Correlation of Reproductive and Digestive Strategies in the Evolution of Cranial Appendages
Cranial appendages are characteristic of most living and fossil pecoran genera, where they consist of bony outgrowths from the skull that may or may not be covered by skin or keratin. Cranial appendages have also evolved in other ungulate lineages: as bony protruberances from the head [in the extinct families Uintatheriidae (order Dinocerata) Brontotheriidae (Perrisodactyla), and Protoceratidae (Artiodactyla], or as dermal structures (in the Rhinocerotidae). Fossil record evidence shows that bony cranial appendages have also arisen in certain taxa in other families; for example, in the Suidae (Kubanochoerus), in the Rhinocerotidae (Diceratherium and Menoceras), in the Merycoidondontidae (Cyclopideus), and even in the Rodentia (Mylagaulus). Bony cranial appendages are also found in certain dinosaurs, most notably in the Ceratopsia. In addition, other ungulate lineages have modified canine or incisor teeth into enlarged tusks, which may function in an analogous fashion to outgrowths from the skull; this is apparent in the Elephantidae (and also in extinct proboscidean families), the Suidae, the Tragulidae (and in other extinct traguloid families), and to a less pronounced extent in the Equidae, Tapiriidae, Camelidae, Procaviidae (Hyracoidea), Tayassuidae, and Hippopotamidae (Kiltie 1985).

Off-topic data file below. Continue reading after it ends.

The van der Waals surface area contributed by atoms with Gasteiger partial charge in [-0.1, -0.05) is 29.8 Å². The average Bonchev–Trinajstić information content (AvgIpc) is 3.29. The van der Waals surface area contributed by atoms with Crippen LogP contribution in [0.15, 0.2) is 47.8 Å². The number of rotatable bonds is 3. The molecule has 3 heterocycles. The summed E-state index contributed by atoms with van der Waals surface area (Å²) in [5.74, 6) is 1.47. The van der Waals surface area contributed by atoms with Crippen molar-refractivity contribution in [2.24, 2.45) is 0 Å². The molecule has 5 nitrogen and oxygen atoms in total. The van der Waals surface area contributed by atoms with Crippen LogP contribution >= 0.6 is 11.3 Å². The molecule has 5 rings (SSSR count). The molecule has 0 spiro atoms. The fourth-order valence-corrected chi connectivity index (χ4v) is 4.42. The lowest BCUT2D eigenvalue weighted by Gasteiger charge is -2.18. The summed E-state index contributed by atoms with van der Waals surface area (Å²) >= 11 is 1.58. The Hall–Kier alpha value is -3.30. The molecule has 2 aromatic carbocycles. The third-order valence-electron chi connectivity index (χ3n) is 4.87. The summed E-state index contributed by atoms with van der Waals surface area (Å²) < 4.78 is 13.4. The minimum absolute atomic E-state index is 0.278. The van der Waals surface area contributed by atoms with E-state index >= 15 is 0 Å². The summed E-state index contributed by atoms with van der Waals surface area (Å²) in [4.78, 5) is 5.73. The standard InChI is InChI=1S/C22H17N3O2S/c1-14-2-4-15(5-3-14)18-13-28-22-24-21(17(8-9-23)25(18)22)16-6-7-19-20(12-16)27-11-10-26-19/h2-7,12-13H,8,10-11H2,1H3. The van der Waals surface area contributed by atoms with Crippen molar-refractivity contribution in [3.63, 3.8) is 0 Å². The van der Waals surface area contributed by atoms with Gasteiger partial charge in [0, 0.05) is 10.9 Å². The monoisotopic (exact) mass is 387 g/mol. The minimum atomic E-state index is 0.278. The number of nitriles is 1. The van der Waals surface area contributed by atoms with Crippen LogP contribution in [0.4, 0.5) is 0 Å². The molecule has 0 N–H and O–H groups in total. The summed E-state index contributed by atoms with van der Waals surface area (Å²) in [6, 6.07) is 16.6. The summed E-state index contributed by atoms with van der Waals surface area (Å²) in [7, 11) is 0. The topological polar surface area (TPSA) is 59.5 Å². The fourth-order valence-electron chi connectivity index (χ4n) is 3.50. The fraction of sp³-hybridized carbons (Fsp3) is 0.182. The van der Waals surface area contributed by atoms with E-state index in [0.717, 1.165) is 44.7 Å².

KeywordsSexual Dimorphism Late Miocene Open Habitat Cheek Tooth Folivorous Diet
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